As recent as the late 1980s, the Purple Raiders were playing on a field surrounded by tomato fields and with wooden goalposts that were last seen on those John Facenda-narrated films at the Hallowed Hall on Fulton.

Still, Kehres, a young guy at the time, was getting some talented players and was becoming a serious contender in the OAC before finally winning a title followed by an astonishing 10 national championships (Stagg Bowls) in fewer than two decades. No such dominance in the NCAA has been matched at any level besides those of now 100-year-old coach John Wooden’s UCLA men’s basketball teams, Al Scates’ UCLA men’s volleyball teams, and Anson Dorrance’s North Carolina women’s soccer teams.

Not only was Kehres getting the best from Stark County but the best from all over northeastern Ohio and the rest of the state to boot. Those who previously might have gone to B-W or Witt reconfigured their Mapquests to Alliance. It only makes sense. If one is good, why not go with a winner? Incidentally, the athletic facilities have dramatically improved at Mount since the early 1990s all the way to today when it has state-of-the-art playing domains for all sports, not just football.

Larry,Kehres.jpg

Coach Kehres

Incidentally, so many want to play for Mount Union that the Purple Raiders play two JV schedules.

Also since the 1990s, other programs have gotten their share of Ohio high school football talent such as Ohio Northern, John Carroll and Capital and, more recently, Otterbein, Case Western Reserve and Heidelberg to field playoff and playoff and championship caliber teams.

However, one sad note has also surfaced in that the rosters of OAC. NCAC, PAC (President’s Athletic Conference) and UAA schools are no longer dominated by names of players from Ohio high schools, but instead an increasing number of out-of-state players are dotting the rosters of all the aforementioned schools and others. Again, it only makes sense that in order to compete heavily with the many other schools, a recruiter and coach cannot limit himself to a certain geographical area.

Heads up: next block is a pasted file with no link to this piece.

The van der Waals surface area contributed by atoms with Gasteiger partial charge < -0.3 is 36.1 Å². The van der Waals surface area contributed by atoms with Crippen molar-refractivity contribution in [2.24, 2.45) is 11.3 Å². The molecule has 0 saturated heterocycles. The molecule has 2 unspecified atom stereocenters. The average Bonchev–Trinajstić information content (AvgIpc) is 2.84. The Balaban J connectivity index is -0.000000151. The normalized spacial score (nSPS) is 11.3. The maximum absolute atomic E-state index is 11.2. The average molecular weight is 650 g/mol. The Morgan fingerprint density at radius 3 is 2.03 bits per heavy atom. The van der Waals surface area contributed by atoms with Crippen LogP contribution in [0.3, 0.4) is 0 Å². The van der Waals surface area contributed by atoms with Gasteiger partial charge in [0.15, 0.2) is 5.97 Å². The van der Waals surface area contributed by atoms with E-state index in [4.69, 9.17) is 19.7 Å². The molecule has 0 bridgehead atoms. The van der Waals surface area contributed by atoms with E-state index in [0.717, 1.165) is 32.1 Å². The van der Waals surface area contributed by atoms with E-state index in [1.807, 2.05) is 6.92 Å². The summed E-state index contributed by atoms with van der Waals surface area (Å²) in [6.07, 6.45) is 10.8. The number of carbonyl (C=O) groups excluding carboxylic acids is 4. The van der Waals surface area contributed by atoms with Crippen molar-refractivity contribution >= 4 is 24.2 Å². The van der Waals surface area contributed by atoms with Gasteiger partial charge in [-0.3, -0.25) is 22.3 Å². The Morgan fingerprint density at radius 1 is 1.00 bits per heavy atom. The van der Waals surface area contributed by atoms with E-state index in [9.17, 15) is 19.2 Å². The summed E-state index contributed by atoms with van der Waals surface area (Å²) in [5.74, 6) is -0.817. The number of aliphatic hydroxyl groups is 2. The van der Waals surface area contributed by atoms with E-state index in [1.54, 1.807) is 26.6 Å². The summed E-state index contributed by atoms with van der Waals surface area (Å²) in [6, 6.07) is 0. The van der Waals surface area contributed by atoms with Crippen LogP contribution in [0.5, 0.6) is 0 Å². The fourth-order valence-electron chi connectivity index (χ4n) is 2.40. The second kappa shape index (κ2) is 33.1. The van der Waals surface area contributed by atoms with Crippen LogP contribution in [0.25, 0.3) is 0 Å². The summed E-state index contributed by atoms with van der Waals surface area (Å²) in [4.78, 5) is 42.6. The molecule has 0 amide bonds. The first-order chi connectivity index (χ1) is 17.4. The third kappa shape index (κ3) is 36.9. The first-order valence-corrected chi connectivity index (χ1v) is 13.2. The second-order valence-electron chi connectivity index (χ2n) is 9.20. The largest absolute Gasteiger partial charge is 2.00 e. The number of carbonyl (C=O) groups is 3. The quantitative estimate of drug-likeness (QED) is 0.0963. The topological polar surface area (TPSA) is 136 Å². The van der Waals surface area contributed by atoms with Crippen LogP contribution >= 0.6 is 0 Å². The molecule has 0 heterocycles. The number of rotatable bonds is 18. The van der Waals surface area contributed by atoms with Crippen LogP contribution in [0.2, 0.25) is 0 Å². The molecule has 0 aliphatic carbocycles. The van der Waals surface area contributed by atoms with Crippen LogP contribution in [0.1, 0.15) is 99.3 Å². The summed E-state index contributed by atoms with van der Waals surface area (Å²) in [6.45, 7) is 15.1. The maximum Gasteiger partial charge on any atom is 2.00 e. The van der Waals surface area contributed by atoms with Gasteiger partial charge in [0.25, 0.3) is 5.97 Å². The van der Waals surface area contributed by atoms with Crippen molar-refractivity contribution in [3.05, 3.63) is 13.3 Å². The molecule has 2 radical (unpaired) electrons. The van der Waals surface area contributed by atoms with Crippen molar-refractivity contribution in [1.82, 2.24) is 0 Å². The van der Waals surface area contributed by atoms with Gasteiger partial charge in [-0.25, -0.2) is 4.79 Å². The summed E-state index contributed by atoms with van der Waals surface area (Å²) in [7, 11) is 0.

This is not to say that the talent is of lesser quality today at strong programs like St. Ignatius, Mentor, Strongsville, St. Edward, Glenville, Massillon, and McKinley than it was of days gone by but more so because it is directly connected to the ever declining economy in Cleveland, Northeastern Ohio and even in such perceived prosperous areas as Columbus and Cincinnati. Families with children have been moving out of the state for better economic opportunity, draining the “number” of football players available for college play. Thus, they have to go elsewhere.

“The programs are still good ones here, but because that talent that might have played at Ohio high schools in the past is now playing in places like Texas, Florida and California due to their parents getting jobs there, we have had to expand our recruiting to outside of Ohio and more specifically northeastern Ohio,” said Lenny Reich, the sports information director at Mount. “This is not just us, but even the Columbus area schools in the league have to do the same. It is out of necessity, not just to stockpile talent from out of state in order to beat the in-state talent through sheer numbering.”